By Randy Bolerjack, WSU Everett
When a five-person submersible descends to the floor of the North Atlantic this summer, part of a historic series of private excursions to map the famed RMS Titanic’s wreckage in 3-D imagery, it will be WSU Everett students that helped make it possible.
“The whole electrical system – that was our design, we implemented it and it works,” said Mark Walsh, a 2017 WSU Everett graduate in electrical engineering from the WSU Voiland College of Engineering and Architecture. “We are on the precipice of making history and all of our systems are going down to the Titanic. It is an awesome feeling!”
Developed by Everett-based OceanGate, the Titan, a Cyclops-class submersible, is being built at the Port of Everett. It uses an advanced carbon-fiber hull, but also technology as simple as off-the-shelf gaming controllers. Up to eight-hour dives will include 90 minutes to go down and back, leaving up to five hours for exploring the world’s most famous shipwreck, located about 400 miles off the Newfoundland coast in 12,000 feet of ocean.
The links between OceanGate and WSU Everett began as part of a group tour of the company’s facilities by students in the University’s Institute of Electrical and Electronics Engineers club. Walsh was the club’s treasurer at the time and explained that when OceanGate’s director of engineering, Tony Nissen, described during the tour some of the challenges the company faced, Walsh and fellow student Nick Nelson volunteered solutions. “Tony said, ‘OK, you’re hired.’”
Walsh started as an intern and opened the door for Nelson to join the team before both accepted full-time jobs following graduation. He is now the electrical engineering lead at OceanGate. “If electrons flow through it, I’m in charge of it,” he said with a laugh. That ranges from monitors, keyboards and tablets to the Wi-Fi and sonar.
He leads a team of five, including Nelson and two WSU Everett interns. Nelson is the system integration and test engineer.
“We’ve created a whole ‘Internet of Things’ network on the sub, so you control functions like the lights by just sending a message over Ethernet,” Nelson said. “I’m super happy with that.”
Jessica Woods was hired as an intern after Walsh saw her work in a WSU Everett engineering class. Nelson recommended senior Doug Yamamoto, who earned an internship because of his software engineering experience. These internships take hands-on learning to a new level – in this case, below sea level.
The relationship is one of many examples of industry partnerships with WSU Everett that support academic programs and career opportunities for students.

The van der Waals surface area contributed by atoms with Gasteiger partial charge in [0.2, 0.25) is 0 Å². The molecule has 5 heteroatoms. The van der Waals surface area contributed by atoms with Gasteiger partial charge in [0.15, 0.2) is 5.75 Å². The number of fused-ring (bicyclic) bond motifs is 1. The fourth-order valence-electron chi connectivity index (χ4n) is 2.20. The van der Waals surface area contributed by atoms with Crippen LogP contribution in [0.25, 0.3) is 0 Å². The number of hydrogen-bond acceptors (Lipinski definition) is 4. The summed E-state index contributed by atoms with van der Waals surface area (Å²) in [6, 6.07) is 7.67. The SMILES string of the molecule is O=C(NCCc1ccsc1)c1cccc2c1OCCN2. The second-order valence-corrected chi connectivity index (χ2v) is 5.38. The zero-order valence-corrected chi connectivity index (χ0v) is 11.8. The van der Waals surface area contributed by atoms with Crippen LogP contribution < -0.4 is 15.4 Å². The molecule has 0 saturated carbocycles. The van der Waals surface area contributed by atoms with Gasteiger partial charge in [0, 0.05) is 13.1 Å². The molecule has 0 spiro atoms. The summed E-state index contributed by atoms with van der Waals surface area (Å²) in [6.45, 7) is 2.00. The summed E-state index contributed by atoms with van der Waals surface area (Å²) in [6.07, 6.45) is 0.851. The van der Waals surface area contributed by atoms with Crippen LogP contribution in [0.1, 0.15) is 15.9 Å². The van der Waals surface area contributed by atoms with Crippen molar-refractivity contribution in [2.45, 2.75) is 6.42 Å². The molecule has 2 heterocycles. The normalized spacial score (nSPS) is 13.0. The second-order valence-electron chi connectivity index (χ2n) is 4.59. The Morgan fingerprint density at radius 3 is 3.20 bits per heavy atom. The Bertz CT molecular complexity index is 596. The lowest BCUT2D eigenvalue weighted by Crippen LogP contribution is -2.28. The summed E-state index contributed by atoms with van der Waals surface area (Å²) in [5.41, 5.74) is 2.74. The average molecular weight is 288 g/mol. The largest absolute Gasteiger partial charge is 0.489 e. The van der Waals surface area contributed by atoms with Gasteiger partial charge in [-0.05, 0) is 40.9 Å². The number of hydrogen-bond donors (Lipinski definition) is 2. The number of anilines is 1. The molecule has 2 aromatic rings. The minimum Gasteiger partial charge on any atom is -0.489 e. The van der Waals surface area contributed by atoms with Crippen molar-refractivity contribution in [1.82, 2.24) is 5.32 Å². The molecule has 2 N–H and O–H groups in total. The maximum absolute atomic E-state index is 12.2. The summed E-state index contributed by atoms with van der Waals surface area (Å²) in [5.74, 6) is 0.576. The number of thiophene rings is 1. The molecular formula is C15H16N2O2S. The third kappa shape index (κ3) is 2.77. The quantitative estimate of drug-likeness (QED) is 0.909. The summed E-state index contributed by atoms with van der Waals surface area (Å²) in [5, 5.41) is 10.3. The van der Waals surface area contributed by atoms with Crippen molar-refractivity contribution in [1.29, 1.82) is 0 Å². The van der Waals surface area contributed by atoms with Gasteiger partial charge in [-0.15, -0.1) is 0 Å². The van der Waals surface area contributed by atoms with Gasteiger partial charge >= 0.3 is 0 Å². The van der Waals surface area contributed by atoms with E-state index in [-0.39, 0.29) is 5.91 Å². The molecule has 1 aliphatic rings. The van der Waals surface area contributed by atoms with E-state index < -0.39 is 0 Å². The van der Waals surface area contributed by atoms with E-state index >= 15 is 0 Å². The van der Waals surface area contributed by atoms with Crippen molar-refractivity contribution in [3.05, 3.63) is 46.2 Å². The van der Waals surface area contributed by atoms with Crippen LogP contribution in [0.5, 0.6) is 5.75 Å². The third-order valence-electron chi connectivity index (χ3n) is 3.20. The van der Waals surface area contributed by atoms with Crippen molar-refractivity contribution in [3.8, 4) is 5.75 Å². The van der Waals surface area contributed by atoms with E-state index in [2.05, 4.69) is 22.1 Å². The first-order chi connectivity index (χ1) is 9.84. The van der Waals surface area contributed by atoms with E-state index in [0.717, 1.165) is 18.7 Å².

“I like that we have a close relationship with WSU Everett because the interns have been so great,” Walsh said. “They’ve been taught right at WSU Everett, so this summer we’re going to be hiring more.”
From the lab to the deep blue sea
“There are some inherent benefits for students coming from our programs in Everett,” said Dr. Jacob Murray, electrical engineering program coordinator. “Our students have more one-on-one time with faculty, have direct access to employers in the area and explore interdisciplinary experiences that they would not be able to at a larger campus.”
“The exciting part is that we’re applying so many different things we learned at WSU Everett,” Nelson said. “The scale of work that we’ve finished is baffling; that we’re up and running and ready to go to the Titanic, and that it’s our work going there is incredible.”
Before graduating, Walsh’s goal was to get into engineering management or robotics. His degree, combined with 12 years in the U.S. Air Force, made him an ideal candidate for employers like OceanGate. “As a Sergeant, I had great experience managing teams,” he said. “I use that experience and every bit of what we learned at WSU Everett on this submersible.”
Historic mission to the Titanic
“We want to be able to fit two cameramen, a host, a pilot, a mission specialist or scientist, and someone from OceanGate in the submersible, and we need to be able to provide power for all of their devices,” Walsh said. “Whenever the submersible is detached, it has to power those devices with limited battery power. The more power needed from the system for those devices, the less power you have for important things like life support, movement, or lighting your way underwater.”
Walsh will travel with the submersible to the Bahamas in April for testing before a summer launch to explore the Titanic, which sank in 1912. He and Nelson will both make that trip.
“We’re super excited,” Walsh said. “In April, we’re proving that everything we did works and is ready to go. In June, we’re proving to the world that the system we created is capable of going down to explore the Titanic and helping make and record history.”